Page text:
RaceSex & Gender

op-ed: black historian expose white women slave owners

May 27, 2019
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University of California-Berkeley professor Stephanie E. Jones-Rogers is a historian who has used her work to unpack and demystify the role of white women during slavery. Her research on the group has shattered the widely held assumption that white woman sat around as unwilling participants to the violent subjugation of enslaved Africans but Jones-Rogers new release, They Were Her Property: White Women as Slave Owners in the American South reveals that white women were just as invested in slavery and that they made up around 40 percent of slave owners according to Atlanta Black Star.

The dehumanization of Africans to property entrenched the power of white men but is also served as a means for white women to amass the kind of power that would liberate them from second class citizens. Because it was harder for women to own land without association to a white man at that time, Jones-Rogers research painted a picture of parents gifting enslaved Africans, specifically Black girls who were considered valuable because of their ability to birth to “more assets”. This deliberate historical oversight that glossed over the role of white slave mistresses speaks to a conception of white womanhood built on the ownership of people – a conception proven multiple times through history when white women would sacrifice Black allies for their own historical gains.

Next year marks the 20th anniversary of the 19th amendment (prohibiting the States and the Federal Government from denying the right to vote to citizens of the United States on the basis of sex) and with the presence of the 53 percent that voted for Trump as well as the white women that authored and signed Alabama’s heartbeat law, it’s time we consistently reserve some smoke for female white supremacists. We no longer have the luxury of ignoring the role of white women in the proliferation of white supremacy because white men use them as decoys to pass legislation that will also harm them — they do it anyway because the trade-off they enjoy is the proximity to power that protects them from the worst of legislative tyranny.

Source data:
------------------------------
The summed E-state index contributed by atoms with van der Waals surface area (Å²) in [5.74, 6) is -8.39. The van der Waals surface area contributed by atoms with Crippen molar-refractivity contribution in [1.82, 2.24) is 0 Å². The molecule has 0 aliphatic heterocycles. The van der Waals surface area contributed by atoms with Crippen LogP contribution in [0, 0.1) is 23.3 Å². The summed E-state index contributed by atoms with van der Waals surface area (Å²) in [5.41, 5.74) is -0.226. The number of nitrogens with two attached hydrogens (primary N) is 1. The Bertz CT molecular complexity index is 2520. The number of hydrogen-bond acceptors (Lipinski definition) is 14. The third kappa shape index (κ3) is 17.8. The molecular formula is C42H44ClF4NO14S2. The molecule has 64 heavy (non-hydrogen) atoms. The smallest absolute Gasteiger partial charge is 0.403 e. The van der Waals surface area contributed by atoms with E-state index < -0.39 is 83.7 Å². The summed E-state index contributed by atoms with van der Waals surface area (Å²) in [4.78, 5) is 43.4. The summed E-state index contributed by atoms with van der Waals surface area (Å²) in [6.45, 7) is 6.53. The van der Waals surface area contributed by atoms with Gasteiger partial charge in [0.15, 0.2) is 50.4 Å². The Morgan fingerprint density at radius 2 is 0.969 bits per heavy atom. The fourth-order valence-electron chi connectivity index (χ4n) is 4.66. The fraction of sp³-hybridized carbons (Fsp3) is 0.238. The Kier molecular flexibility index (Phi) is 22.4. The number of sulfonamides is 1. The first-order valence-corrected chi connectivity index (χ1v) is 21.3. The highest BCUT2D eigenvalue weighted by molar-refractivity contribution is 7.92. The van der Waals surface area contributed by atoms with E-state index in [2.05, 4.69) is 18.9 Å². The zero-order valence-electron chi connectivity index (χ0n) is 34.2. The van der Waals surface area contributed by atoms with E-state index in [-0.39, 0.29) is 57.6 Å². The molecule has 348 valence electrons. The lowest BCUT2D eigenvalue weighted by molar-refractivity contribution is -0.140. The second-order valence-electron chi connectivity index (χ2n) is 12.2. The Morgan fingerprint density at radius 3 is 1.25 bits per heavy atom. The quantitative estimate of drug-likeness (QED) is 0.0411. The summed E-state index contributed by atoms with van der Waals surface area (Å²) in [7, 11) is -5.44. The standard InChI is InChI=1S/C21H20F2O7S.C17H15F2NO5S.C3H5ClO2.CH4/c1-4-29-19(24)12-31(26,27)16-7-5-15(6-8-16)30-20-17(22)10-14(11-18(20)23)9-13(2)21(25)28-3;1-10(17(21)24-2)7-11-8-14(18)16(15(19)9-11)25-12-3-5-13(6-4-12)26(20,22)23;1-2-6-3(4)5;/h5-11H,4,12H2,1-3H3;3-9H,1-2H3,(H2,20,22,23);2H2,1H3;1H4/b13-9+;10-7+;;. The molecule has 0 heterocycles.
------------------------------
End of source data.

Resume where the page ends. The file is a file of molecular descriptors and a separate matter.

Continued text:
Stephanie E. Jones-Rogers

Nancy Pelosi’s strategy of waiting for an election that may very well be America’s last is peak white womanhood because herself and those closest to her will not be affected by the heinous laws that affect marginalized communities in the US and abroad. She can afford to wait because she is not a Black trans woman, hunted and killed almost every month. She can afford to wait because she is not a low-income Black woman who needs an abortion as a form of healthcare and family planning. She isn’t a trans person being stripped of rights, even the right to protect and serve this hellish dystopian ethnostate. As far as proximity to power goes, Pelosi is the Speaker of House — the highest-ranking woman in the United States government — and her strategy is to not impeach the man setting fire to all the checks and balances.

What can white women in power really do for the movement against white supremacy when their sights are set on the power held by white men instead of undoing the system in its entirety? Tyrannical white men mostly see them as glorified incubators to pass down power and wealth through the birthing of white children. In fact, the wave of abortion bans can be seen as the result of that white nationalist fear, borne out of a dwindling birthrate of Caucasians worldwide. White Feminism continues to go unchecked and what we are faced with, as a result, is powerful white women who contribute to and sustain white supremacy – that includes complacent liberals like Pelosi.

Next year, when the feminism does its dance for white feminists that made history, ask white feminist what their faces did for POC and the LGBTQ+ community. What you’ll mostly find are white women who looked out for themselves — looking around, not much has changed.